Assuming steady microstructures of stratus clouds, we find that in late June a clear sky condition results in more available downward flux for snow melt (yielding a melting rate of 9.3 em day−1) than does a cloudy sky condition (6 cm day−1). This is because the increase of infrared radiation diffused back to the surface by the cloud can not compensate for the reduction of solar radiation. When the snow starts to melt, the decreasing snow albedo further accelerates the melting process.

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Xiaozhen Xiong, Knut Stamnes, and Dan Lubin

Abstract

A method is presented for retrieving the broadband albedo over the Arctic Ocean using advanced very high resolution radiometer (AVHRR) data obtained from NOAA polar-orbiting satellites. Visible and near-infrared albedos over snow and ice surfaces are retrieved from AVHRR channels 1 and 2, respectively, and the broadband shortwave albedo is derived through narrow-to-broadband conversion (NTBC). It is found that field measurements taken under different conditions yield different NTBC coefficients. Model simulations over snow and ice surfaces based on rigorous radiative transfer theory support this finding. The lack of a universal set of NTBC coefficients implies a 5%–10% error in the retrieved broadband albedo. An empirical formula is derived for converting albedo values from AVHRR channels 1 and 2 into a broadband albedo under different snow and ice surface conditions. Uncertain calibration of AVHRR channels 1 and 2 is the largest source of uncertainty, and an error of 5% in satellite-measured radiance leads to an error of 5%–10% in the retrieved albedo. NOAA-14 AVHRR data obtained over the Surface Heat Budget of the Arctic Ocean (SHEBA) ice camp are used to derive the seasonal variation of the surface albedo over the Arctic Ocean between April and August of 1998. Comparison with surface measurements of albedo by Perovich and others near the SHEBA ice camp shows very good agreement. On average, the retrieval error of albedo from AVHRR is 5%–10%.

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Xiaozhen Xiong, Dan Lubin, Wei Li, and Knut Stamnes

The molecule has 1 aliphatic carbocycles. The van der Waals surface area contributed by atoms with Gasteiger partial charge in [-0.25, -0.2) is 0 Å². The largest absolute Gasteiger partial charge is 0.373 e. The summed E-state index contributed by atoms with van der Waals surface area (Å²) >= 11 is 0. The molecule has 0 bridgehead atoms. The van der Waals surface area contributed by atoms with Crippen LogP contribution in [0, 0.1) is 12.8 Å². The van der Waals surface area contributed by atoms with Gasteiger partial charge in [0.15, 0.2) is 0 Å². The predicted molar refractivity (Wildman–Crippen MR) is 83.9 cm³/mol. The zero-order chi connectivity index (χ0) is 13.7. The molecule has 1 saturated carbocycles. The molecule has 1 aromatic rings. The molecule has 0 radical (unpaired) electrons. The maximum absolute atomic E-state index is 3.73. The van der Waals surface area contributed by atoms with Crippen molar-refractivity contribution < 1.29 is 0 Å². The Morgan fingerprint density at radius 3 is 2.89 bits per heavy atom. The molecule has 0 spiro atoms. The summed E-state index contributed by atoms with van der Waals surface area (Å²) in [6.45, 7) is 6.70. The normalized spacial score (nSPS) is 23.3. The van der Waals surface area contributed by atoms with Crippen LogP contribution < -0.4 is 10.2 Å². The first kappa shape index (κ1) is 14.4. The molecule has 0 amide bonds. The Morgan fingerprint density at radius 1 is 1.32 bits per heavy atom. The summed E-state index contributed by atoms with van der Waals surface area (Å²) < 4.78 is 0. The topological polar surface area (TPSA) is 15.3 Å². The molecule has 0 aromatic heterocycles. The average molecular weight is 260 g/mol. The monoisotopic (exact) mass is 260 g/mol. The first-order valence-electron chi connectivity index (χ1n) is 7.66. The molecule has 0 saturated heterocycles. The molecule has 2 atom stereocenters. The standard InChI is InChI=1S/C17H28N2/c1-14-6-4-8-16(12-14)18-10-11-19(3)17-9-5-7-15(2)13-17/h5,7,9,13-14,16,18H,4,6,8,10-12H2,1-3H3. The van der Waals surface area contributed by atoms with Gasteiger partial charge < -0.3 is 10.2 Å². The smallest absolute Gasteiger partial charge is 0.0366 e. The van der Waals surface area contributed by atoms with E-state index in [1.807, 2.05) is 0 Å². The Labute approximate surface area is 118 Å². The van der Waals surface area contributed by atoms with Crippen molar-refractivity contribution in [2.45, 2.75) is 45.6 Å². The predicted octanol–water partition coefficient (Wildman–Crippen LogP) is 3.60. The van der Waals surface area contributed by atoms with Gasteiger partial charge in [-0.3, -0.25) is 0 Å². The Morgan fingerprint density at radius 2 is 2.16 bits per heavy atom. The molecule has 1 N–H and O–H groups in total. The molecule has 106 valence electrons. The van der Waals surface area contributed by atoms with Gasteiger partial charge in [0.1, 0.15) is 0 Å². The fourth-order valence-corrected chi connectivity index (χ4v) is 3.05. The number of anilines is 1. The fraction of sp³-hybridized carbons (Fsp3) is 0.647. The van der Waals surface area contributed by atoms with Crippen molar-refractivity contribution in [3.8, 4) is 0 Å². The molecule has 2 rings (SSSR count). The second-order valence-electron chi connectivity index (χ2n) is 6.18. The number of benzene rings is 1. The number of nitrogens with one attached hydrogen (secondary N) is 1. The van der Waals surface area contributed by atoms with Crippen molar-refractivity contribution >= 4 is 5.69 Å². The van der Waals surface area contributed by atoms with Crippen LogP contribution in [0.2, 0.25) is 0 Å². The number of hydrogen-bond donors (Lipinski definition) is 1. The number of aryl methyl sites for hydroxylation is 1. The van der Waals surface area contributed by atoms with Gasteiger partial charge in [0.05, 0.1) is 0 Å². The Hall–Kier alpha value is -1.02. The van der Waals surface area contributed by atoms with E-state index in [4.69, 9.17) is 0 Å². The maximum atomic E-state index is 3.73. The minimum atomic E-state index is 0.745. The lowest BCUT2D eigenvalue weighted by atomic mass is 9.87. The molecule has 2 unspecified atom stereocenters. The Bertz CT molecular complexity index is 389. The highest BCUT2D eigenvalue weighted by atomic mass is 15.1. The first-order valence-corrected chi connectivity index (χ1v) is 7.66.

Abstract

This study examines the validity and limitations associated with retrieval of cloud optical depth τ and effective droplet size r e in the Arctic from Advanced Very High Resolution Radiometer (AVHRR) channels 2 (0.725–1.10 μm), 3 (3.55–3.93 μm), and 4 (10.3–11.3 μm). The error in r e is found to be normally less than 10%, but the uncertainty in τ can be more than 50% for a 10% uncertainty in the satellite-measured radiance. Model simulations show that the satellite-retrieved cloud optical depth τ sat is overestimated by up to 20% if the vertical cloud inhomogeneity is ignored and is underestimated by more than 50% if overlap of cirrus and liquid water clouds is ignored. Under partially cloudy conditions, τ sat is larger than that derived from surface-measured downward solar irradiance (τ surf) by 40%–130%, depending on cloud-cover fraction. Here, τ sat derived from NOAA-14 AVHRR data agrees well with τ surf derived from surface measurements of solar irradiance at the Surface Heat Budget of the Arctic Ocean (SHEBA) ice camp in summer, but τ sat is about 2.3 times τ surf before the onset of snowmelt. This overestimate of τ sat is mainly due to the high reflectivity in AVHRR channel 2 over snow/ice surfaces, the presence of partial cloud cover, and inaccurate representation of the scattering phase function for mixed-phase clouds.

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Zhenyi Lin, Nan Chen, Yongzhen Fan, Wei Li, Knut Stamnes, and Snorre Stamnes

Abstract